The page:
The Problem Isn’t the ‘Merit,’ It’s the ‘Ocracy’

Scholars Stage:

Two weeks or so ago Liam Bright posted the following tweet:

Liberal technocrats give us literally no reason at all to think their interests are aligned with the great majority of people, yet when they are attacked as a governing class they stress their credentials and competency. But it’d be worse if they’re doing bad stuff efficiently! [1]

In very few words Bright has summarized my problem with arguments in favor of meritocracy. Take, for example, a recent post by Nathaniel Givens in favor of “real meritocracy:

When people talk about meritocracy today, they’re almost always referring to the Ivy League and then–working forward and backward–to the kinds of feeder schools and programs that prepare kids to make it into the Ivy League and the types of high-powered jobs (and the culture surrounding them) that Ivy League students go onto after they graduate.

My basic point is a pretty simple one: there’s nothing meritocratic about the Ivy League. The old WASP-y elite did not, as Douthat put it, “dissolve.” It just went into hiding. Americans like to pretend that we’re a classless society, but it’s a fiction. We do have class. And the nexus for class in the United States is the Ivy League.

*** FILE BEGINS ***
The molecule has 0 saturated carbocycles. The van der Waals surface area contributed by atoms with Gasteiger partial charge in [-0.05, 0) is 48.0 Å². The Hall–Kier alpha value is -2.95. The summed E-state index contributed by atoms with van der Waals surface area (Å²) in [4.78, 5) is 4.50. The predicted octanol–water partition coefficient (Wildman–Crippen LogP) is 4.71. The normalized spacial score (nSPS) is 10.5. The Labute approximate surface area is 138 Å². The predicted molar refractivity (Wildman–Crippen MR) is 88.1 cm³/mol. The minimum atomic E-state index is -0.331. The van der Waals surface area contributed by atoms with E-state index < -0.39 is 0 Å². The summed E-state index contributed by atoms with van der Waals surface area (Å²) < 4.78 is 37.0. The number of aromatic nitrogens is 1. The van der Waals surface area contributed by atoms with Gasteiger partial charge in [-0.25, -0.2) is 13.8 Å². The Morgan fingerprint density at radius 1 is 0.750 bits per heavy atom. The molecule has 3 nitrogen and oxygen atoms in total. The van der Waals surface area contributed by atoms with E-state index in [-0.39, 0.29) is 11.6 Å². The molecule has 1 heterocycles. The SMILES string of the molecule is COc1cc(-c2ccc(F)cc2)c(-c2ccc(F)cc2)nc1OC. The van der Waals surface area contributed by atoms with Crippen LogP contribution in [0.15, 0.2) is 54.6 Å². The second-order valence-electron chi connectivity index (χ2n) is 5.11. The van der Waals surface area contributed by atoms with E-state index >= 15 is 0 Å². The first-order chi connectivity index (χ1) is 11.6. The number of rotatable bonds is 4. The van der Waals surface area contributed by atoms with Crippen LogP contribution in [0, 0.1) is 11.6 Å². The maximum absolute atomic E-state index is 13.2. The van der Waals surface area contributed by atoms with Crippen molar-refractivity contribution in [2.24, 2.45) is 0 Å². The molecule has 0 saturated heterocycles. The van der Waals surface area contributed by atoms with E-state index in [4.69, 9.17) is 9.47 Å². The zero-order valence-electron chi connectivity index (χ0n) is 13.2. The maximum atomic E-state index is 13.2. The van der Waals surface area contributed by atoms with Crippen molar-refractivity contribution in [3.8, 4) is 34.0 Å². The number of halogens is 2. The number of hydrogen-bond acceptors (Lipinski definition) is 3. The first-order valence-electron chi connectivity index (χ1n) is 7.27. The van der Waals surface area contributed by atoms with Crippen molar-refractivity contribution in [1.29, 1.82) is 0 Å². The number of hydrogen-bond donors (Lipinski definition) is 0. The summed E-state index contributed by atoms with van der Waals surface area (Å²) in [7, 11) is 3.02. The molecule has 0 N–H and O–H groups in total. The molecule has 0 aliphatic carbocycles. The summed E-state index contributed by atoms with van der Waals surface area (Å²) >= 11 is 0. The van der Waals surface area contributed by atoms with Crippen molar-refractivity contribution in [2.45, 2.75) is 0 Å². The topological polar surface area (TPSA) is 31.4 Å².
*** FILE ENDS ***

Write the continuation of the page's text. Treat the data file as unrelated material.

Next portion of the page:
If Ivy League admission were really meritocratic, it would be based as much as possible on objective admission criteria. This is hard to do, because even when you pick something that is in a sense objective–like SAT scores–you can’t overcome the fact that wealthy parents can and will hire tutors to train their kids to artificially inflate their scores relative to the scores an equally bright, hard-working lower-class student can attain without all expensive tutoring and practice tests.